Annual breast exams, mammograms still key By Amanda Gardner HealthDay

Contrary to some other findings, new research indicates that mammograms and breast selfexams are useful for the detection of breast cancer, including cancers in younger women. “Annual screening mammographies and evaluations of palpable masses are important tools for breast cancer detection,” said Dr. Jamie Caughran, co-author of a study presented at the 2011 Breast Cancer Symposium in San Francisco last month. This report is the latest volley in an ongoing controversy about the utility of mammograms and selfexams, particularly in younger women. In 2009, the U.S. Preventive Services Task Force set off a furor when it recommended that women wait until the age of 50 before having regular mammograms, and even then they counseled that mammograms should take place once every two

years rather than annually. Previously, most guidelines had recommended that women start annual mammograms at age 40. These authors reviewed data on almost 6,000 women in Michigan, average age 59, who had been diagnosed with breast cancer. They found that twothirds of tumors were found on a mammography and 30 percent by feel, either from a breast self-exam (90 percent) or from a doctor’s exam (10 percent). For women under the age of 50, 48 percent of cancers were detected by mammography and 46 percent by feel. Women whose tumors were found by feel tended to be younger than those whose masses were found by mammography (59 vs. 61). But these tumors tended to be at a later stage than those detected by mammography.


LOWER RISK While doctors are still trying to understand what causes breast cancer, experts say there are ways to reduce risk. »Maintain a healthy weight. »Limit alcohol consumption. »Reduce unnecessary radiation exposure, such as from CT scans. »Avoid or limit use of hormone replacement therapy. Long-term use has been linked to ovarian, breast cancers. »Have your first child before age 30. »Breast-feed as long as possible. »If you're at high risk talk to your doctor about breast cancer medications such as tamoxifen or raloxifene. American Cancer Society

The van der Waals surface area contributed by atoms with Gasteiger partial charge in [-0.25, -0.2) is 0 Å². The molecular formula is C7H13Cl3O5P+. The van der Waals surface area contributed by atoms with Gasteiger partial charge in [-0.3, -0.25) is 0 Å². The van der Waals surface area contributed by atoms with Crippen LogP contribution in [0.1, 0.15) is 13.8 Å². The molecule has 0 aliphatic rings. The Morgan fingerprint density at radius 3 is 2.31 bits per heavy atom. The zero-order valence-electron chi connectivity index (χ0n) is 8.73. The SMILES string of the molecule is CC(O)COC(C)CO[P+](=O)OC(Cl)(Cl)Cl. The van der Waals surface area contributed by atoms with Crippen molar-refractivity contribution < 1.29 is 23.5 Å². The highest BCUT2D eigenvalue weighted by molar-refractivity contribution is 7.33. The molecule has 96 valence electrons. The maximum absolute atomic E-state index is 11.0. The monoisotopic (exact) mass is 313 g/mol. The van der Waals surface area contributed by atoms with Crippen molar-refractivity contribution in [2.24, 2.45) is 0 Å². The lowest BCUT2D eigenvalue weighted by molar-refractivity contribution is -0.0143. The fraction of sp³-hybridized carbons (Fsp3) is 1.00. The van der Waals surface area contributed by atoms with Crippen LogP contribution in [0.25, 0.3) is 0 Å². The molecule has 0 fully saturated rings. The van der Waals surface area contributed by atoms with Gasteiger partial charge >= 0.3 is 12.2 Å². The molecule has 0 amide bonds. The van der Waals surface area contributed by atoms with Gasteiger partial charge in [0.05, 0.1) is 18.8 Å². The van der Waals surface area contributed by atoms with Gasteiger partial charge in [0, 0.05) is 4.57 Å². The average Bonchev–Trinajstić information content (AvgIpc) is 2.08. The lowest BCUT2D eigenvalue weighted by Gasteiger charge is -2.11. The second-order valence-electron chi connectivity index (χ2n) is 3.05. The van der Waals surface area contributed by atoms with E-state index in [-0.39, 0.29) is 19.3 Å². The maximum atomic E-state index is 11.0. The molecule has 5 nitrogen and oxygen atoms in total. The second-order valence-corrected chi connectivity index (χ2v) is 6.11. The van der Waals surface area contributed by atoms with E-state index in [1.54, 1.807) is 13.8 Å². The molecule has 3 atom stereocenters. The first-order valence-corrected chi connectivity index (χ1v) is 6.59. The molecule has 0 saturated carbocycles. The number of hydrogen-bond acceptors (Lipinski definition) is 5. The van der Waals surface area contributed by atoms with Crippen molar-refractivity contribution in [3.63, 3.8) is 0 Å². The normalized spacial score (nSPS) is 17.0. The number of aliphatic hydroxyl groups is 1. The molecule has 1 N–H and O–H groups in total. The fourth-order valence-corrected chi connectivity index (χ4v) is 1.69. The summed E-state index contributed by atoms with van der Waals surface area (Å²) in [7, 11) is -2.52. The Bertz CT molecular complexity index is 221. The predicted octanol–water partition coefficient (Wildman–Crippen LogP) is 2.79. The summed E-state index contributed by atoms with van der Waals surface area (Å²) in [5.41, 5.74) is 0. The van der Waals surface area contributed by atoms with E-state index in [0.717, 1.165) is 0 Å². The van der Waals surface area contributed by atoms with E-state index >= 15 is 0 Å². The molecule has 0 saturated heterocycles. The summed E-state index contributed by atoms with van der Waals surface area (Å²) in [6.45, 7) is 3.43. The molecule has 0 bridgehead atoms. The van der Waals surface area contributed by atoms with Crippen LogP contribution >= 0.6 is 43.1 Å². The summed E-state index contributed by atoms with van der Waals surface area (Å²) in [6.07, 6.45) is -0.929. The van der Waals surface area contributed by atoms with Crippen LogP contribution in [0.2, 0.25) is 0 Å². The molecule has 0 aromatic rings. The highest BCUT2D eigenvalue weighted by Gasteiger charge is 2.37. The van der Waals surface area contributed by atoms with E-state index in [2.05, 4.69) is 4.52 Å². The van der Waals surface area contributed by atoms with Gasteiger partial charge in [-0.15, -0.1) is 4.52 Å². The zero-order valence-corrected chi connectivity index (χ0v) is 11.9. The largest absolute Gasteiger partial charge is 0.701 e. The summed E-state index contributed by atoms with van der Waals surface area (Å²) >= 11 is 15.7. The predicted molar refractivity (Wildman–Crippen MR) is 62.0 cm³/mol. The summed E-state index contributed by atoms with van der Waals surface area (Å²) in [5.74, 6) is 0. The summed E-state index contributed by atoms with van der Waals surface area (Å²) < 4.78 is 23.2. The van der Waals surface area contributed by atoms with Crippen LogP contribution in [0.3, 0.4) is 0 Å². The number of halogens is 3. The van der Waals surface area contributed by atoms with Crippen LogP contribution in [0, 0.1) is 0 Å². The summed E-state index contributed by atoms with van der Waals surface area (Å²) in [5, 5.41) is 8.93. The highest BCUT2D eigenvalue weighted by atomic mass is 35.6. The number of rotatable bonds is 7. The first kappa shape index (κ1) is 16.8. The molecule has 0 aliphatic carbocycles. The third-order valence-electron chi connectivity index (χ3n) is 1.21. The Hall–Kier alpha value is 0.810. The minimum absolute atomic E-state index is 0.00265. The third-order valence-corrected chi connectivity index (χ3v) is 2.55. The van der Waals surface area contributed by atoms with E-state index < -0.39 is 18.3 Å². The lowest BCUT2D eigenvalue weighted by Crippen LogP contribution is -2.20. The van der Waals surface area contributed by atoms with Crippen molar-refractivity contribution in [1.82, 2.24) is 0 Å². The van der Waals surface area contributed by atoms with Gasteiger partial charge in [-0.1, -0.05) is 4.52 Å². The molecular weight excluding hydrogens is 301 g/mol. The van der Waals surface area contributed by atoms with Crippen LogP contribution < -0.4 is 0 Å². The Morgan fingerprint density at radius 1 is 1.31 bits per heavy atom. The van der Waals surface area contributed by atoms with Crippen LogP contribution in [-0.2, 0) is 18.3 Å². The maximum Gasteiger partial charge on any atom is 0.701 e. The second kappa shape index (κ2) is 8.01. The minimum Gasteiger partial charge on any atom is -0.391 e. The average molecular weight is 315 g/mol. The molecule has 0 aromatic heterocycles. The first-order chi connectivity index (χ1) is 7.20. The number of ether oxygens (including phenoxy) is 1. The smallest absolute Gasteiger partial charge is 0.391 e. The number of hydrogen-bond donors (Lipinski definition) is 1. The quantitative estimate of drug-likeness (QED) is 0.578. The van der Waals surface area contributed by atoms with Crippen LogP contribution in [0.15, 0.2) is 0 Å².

Sunday, October 2, 2011 » Oshkosh Northwestern



Generally, early breast cancer does not cause pain. Even so, a woman should see her health care provider about breast pain or any other breast cancer symptoms that do not go away. Common signs and symptoms of breast cancer include: A change in how »A the breast or nipple feels — You may experience nipple tenderness or notice a lump or thickening in or near the breast or in the underarm area. A change in how »A the breast or nipple looks — This could mean a change in the size or shape of the breast or a nipple that is turned slightly inward. In addition, the skin of the breast, areola or nipple may appear scaly, red or swollen or may have ridges or pitting that resembles the skin of an orange. »Nipple discharge


»For information, videos and articles about what to do post-diagnosis, see and Source: National Breast Cancer Foundation,



Families, friends feel losses MARY ACQUARULO CAPUANO

My mother in law was the best. While she was ill herself she was a caretaker for her mom and was always there for her family. She died at a young age of 49. She is greatly missed. Her grandchildren that she never saw missed a great woman.

Contributed by Kathleen Capuano


The daughter of John R. and Lois (Brusius) Allen, the Allenville area of Oshkosh. A graduate of the Winneconne schools and UW-Oshkosh, majoring in art and biology. She moved to Tucson, Ariz., where she married Robert Odle and raised two daughters. The family lived in Texas, South Carolina, Peru, Australia, wherever Robert’s profession took him and finally to Maryland. Julie was active in the communities where the family lived. Julie had a mammogram in 2007 which showed two black spots. One was a blocked milk duct, the other: CANCER. The breast was removed and replaced. A lung X-ray in 2008 for asthma showed a dark spot: CANCER. Treatment by X-ray therapy: cured. But a cat scan showed cancer in the brain. More therapy. She and Robert came home for her mother’s memorial service, cheerful with a big smile. Her wavy, auburn hair now black, decorated with two dozen pink ribbons. Returning to Maryland she had vision problems and difficulty walking. An immediate MRI, checked by her oncologist, showed damage to her spinal column: CANCER, incurable. A coma and death three months later.

Contributed by John R. Allen


Lori was the most courageous person I know. She fought breast cancer for 9 years and at the age of 39 lost her battle in September of 2010. She was a great mother, daughter, sister and best friend anyone could ever ask for. She was the most caring person and would go out of her way to do anything for anyone.